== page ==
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EPA Adopts Fringe Science Claim That Small Doses of Pollution Are Healthy
David Woodfall / The Image Bank / Getty Images
By Sam Nickerson
Now, correspondence obtained by the LA Times revealed just how deeply involved industry lobbyists and a controversial, industry-funded toxicologist were in drafting the federal agency's proposal to scrap its current, protective approach to regulating toxin exposure.
The proposed change came just two weeks after a top EPA official contacted toxicologist Ed Calabrese, whose claim that low doses of carcinogens and radiation are healthy stressors akin to physical exercise that activate the body's repair mechanisms has been panned by more mainstream researchers.
"I wanted to check to see if you might have some time in the next couple of days for a quick call to discuss a couple of items … " EPA deputy assistant administrator Clint Woods wrote to Calabrese.
The EPA's proposed regulation, signed by then-Administrator Scott Pruitt and published in the U.S. Government's Federal Register, copied Calabrese's recommendations to Woods almost verbatim.
Calabrese, who was also quoted in the EPA's press release for the proposal, celebrated the announcement in an email to former coal and tobacco lobbyist Steve Milloy, who served on President Donald Trump's EPA transition team.
"This is a major big time victory," Calabrese wrote. Milloy, who is also a Fox News commentator, replied that it was "YUGE."
The EPA's proposal is a departure from its long-time "linear no-threshold" approach to regulating the study of toxins: once a substance is found to be harmful at one level, the danger applies at all levels. In other words, there can be no safe level of radiation exposure.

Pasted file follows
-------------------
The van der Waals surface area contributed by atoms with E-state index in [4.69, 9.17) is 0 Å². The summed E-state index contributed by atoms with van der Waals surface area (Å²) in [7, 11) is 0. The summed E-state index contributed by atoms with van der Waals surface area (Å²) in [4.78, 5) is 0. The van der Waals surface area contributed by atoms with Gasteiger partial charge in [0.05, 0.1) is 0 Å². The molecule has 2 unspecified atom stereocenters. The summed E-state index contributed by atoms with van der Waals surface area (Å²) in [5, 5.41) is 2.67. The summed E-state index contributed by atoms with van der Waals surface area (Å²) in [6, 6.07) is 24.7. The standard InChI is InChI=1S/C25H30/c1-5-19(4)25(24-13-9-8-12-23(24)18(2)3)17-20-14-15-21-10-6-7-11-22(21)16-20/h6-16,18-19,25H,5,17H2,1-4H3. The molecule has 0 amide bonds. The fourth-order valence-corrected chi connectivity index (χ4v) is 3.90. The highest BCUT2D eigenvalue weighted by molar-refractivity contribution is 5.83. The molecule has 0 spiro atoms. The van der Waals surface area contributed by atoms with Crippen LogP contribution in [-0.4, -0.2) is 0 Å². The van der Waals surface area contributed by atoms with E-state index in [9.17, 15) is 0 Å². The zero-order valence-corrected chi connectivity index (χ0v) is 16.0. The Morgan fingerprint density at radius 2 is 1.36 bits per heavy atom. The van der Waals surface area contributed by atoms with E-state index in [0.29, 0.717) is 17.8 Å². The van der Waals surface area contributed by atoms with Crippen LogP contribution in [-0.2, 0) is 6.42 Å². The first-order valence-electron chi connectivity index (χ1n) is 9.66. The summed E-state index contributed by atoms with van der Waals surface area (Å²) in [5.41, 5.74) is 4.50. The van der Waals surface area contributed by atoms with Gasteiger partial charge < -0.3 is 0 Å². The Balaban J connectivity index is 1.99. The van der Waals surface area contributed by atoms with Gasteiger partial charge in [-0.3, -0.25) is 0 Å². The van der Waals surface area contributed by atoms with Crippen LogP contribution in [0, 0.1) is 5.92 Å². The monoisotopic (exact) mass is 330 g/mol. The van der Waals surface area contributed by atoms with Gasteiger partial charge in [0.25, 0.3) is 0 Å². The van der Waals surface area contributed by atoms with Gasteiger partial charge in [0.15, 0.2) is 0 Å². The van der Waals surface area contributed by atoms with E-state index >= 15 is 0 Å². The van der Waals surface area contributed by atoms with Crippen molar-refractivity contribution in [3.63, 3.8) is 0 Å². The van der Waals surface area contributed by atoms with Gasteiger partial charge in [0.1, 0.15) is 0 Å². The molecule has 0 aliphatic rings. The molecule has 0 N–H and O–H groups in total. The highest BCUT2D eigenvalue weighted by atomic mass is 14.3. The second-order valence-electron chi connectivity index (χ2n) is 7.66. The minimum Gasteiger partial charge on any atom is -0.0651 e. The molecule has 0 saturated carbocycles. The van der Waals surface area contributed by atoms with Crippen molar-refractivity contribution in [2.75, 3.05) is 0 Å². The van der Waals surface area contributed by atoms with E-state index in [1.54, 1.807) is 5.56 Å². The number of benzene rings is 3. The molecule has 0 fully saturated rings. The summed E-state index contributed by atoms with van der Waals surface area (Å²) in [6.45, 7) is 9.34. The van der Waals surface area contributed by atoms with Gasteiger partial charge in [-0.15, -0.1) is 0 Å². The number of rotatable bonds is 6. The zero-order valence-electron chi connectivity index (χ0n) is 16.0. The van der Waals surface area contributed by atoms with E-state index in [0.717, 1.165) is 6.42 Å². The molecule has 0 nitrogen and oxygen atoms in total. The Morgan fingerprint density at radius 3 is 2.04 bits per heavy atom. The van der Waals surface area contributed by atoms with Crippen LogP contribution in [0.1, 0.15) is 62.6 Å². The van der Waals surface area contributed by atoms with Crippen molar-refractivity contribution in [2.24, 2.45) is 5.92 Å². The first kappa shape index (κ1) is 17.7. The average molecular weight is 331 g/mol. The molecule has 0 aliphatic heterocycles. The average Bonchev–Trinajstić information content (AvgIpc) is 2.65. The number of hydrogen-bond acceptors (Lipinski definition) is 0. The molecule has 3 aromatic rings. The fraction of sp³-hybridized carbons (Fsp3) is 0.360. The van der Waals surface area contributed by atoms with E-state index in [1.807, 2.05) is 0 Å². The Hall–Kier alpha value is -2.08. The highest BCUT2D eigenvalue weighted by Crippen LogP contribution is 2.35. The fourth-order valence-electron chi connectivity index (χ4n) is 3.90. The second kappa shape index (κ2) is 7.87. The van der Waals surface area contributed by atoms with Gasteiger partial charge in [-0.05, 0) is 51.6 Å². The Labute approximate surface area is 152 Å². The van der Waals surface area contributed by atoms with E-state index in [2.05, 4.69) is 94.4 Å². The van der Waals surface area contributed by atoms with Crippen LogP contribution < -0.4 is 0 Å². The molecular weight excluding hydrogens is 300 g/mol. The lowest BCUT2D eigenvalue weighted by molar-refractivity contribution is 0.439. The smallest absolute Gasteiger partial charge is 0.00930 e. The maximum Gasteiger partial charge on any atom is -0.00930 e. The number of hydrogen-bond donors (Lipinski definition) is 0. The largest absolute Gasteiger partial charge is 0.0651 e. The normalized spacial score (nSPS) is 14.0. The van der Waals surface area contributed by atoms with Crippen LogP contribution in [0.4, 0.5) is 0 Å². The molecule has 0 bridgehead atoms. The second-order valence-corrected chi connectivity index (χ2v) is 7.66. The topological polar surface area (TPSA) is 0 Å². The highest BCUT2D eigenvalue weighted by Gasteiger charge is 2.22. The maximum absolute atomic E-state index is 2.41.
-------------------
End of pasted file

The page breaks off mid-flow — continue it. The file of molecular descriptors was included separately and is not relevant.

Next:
Calabrese argues this approach is overly cautious and a financial detriment to industry. The new rule would require that regulators look at "various threshold models across the exposure range" for pollutants.
Low doses of otherwise toxic chemicals can be beneficial to human health in specific clinical situations, the LA Times noted, but experiments have produced mixed results and experts say it would be a risk to apply the findings to regulation for the general public.
"There is no way to control the dose a person gets from an industrial or agricultural chemical," David Jacobs, a professor of public health at the University of Minnesota, told the newspaper. "It's not being doled out in pills and monitored by a physician who can lower it if the patient isn't responding well."
The EPA has not announced a date for when it will make a decision on the rule proposal.
Health experts believe that if the EPA does adopt the rule, it could lead to wholesale changes to the agency's standards for regulating toxic waste, pesticides, and air and water quality.
"Industry has been pushing for this for a long time," George Washington University professor of environmental and occupational health David Michaels told the LA Times. "Not just the chemical industry, but the radiation and tobacco industries too."